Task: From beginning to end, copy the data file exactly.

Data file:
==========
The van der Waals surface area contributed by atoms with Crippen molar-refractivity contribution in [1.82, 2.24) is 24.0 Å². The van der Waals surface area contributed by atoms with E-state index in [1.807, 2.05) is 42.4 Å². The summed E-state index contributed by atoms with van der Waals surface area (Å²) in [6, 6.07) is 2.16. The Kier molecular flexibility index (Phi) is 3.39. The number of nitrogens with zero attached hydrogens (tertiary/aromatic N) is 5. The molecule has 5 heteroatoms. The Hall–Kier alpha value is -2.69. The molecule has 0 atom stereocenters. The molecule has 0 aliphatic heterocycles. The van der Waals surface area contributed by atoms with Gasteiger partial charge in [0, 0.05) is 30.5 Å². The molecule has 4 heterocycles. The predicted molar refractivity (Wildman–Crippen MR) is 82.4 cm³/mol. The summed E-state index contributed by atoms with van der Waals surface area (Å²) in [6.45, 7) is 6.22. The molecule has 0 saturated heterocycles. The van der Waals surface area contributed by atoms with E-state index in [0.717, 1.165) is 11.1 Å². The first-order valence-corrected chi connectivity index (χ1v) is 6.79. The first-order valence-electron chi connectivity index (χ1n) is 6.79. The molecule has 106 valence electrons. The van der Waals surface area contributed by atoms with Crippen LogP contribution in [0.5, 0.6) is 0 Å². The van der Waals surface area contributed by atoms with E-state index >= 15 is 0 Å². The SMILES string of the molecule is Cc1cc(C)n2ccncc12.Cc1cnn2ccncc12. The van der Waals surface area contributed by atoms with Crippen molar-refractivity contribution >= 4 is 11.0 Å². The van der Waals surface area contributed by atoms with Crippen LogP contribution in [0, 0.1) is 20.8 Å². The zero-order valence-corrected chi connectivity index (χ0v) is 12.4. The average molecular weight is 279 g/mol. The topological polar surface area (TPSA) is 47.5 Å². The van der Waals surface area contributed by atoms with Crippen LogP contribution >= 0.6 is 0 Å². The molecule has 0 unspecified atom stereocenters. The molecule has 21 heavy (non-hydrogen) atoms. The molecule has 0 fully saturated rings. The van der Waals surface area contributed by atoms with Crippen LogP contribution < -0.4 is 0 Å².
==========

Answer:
The van der Waals surface area contributed by atoms with Crippen molar-refractivity contribution in [1.82, 2.24) is 24.0 Å². The van der Waals surface area contributed by atoms with E-state index in [1.807, 2.05) is 42.4 Å². The summed E-state index contributed by atoms with van der Waals surface area (Å²) in [6, 6.07) is 2.16. The Kier molecular flexibility index (Phi) is 3.39. The number of nitrogens with zero attached hydrogens (tertiary/aromatic N) is 5. The molecule has 5 heteroatoms. The Hall–Kier alpha value is -2.69. The molecule has 0 atom stereocenters. The molecule has 0 aliphatic heterocycles. The van der Waals surface area contributed by atoms with Gasteiger partial charge in [0, 0.05) is 30.5 Å². The molecule has 4 heterocycles. The predicted molar refractivity (Wildman–Crippen MR) is 82.4 cm³/mol. The summed E-state index contributed by atoms with van der Waals surface area (Å²) in [6.45, 7) is 6.22. The molecule has 0 saturated heterocycles. The van der Waals surface area contributed by atoms with E-state index in [0.717, 1.165) is 11.1 Å². The first-order valence-corrected chi connectivity index (χ1v) is 6.79. The first-order valence-electron chi connectivity index (χ1n) is 6.79. The molecule has 106 valence electrons. The van der Waals surface area contributed by atoms with Crippen LogP contribution in [0.5, 0.6) is 0 Å². The van der Waals surface area contributed by atoms with E-state index >= 15 is 0 Å². The SMILES string of the molecule is Cc1cc(C)n2ccncc12.Cc1cnn2ccncc12. The van der Waals surface area contributed by atoms with Crippen molar-refractivity contribution >= 4 is 11.0 Å². The van der Waals surface area contributed by atoms with Crippen LogP contribution in [0, 0.1) is 20.8 Å². The zero-order valence-corrected chi connectivity index (χ0v) is 12.4. The average molecular weight is 279 g/mol. The topological polar surface area (TPSA) is 47.5 Å². The van der Waals surface area contributed by atoms with Crippen LogP contribution >= 0.6 is 0 Å². The molecule has 0 unspecified atom stereocenters. The molecule has 21 heavy (non-hydrogen) atoms. The molecule has 0 fully saturated rings. The van der Waals surface area contributed by atoms with Crippen LogP contribution < -0.4 is 0 Å².